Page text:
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Official Journal of the Italian Society of Angiology and Vascular Pathology
Indexed/Abstracted in: EMBASE, PubMed/MEDLINE, Science Citation Index Expanded (SciSearch), Scopus
Impact Factor 0,752
Online ISSN 1827-1618
Santangeli P., Lamendola P., Larosa C., Lombardo A., Sestito A., Infusino F., Sgueglia G. A., Mariani L., Marinaccio L., Lanza G. A., Crea F.
Department of Cardiology Sacro Cuore Catholic University, Rome, Italy
Aim. Several studies showed that primary percutaneous coronary interventions (PCI) have a favourable impact on left ventricular remodeling and heart rate variability (HRV) both at short- and long-term follow-up in patients suffering an acute myocardial infarction (AMI). However, no previous study investigated the relationship between left ventricular remodeling and changes in HRV during follow-up in AMI patients treated by primary PCI.
Methods. We studied 28 patients with AMI (57±8 years, 27 men), treated by PCI within 12 hours of symptom onset. Patients underwent a 24-hour ECG Holter recording and left ventricular ejection fraction (LVEF) echocardiographic assessment before discharge, and at 1-month and 6-month follow-up. HRV was measured in the time- and frequency-domain.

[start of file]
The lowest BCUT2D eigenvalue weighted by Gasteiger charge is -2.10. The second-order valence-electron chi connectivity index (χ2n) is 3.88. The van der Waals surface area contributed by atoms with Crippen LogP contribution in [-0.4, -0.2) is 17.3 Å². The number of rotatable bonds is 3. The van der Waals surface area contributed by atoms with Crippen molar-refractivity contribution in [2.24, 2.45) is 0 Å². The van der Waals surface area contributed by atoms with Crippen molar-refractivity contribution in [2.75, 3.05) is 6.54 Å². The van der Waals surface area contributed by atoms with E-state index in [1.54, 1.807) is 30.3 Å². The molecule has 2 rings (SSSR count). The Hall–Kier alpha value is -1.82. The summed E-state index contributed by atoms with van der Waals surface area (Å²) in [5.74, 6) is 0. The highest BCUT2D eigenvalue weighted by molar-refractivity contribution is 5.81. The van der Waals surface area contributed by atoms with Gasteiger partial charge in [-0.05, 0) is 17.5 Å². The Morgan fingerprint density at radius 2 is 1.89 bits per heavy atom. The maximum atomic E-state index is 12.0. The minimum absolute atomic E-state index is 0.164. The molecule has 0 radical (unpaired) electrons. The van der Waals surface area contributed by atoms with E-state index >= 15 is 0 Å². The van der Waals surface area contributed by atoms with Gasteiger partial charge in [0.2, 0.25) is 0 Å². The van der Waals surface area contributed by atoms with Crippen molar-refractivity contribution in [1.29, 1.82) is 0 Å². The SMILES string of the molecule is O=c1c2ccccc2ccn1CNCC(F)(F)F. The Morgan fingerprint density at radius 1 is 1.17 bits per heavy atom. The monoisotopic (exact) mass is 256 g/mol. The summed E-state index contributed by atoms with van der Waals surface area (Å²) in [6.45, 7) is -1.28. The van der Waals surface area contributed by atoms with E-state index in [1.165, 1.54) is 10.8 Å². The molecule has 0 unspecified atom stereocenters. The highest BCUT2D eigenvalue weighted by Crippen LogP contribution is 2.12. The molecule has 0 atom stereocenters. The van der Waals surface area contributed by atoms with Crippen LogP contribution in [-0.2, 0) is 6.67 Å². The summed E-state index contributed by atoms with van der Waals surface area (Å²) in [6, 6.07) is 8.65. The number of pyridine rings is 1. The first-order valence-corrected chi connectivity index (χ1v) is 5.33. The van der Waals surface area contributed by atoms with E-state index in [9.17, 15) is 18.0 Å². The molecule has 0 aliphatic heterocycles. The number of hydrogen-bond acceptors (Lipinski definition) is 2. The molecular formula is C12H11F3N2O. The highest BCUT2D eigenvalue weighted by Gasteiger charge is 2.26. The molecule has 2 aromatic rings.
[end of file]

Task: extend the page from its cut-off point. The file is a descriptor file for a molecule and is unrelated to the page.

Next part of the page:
Results. A significant improvement of both time- and frequency-domain HRV variables was observed at 1-month and at 6-month follow-up with the most significant changes being found for standard deviation of normal-normal beat intervals (SDNN) in the time-domain (95.5±26.1 ms vs 125.5±29.8 ms vs 142.8±28.8 ms, respectively; P<0.001) and for very low frequency (VLF) amplitude in the frequency-domain (36.7±9.8 ms vs 44.1±11.1 vs 48.9±12.2 ms, respectively; P<0.001). In contrast, compared to basal values, LVEF was substantially unchanged at 1-month and 6-month follow-up (48.8±8.5% vs 50.8±10% vs 49.6±9%, respectively; P=0.25). At 6-month follow-up 11 patients showed an improvement of >5% of LVEF, whereas 17 patients did not show any improvement of LVEF. HRV variables significantly improved in a similar way in these two subgroups both at 1-month and at 6-month follow-up.
Conclusion. Our data demonstrate that, in AMI patients treated by primary PCI, HRV improves over time, independent of changes in LVEF. The clinical implications of these findings deserve to be addressed in future studies.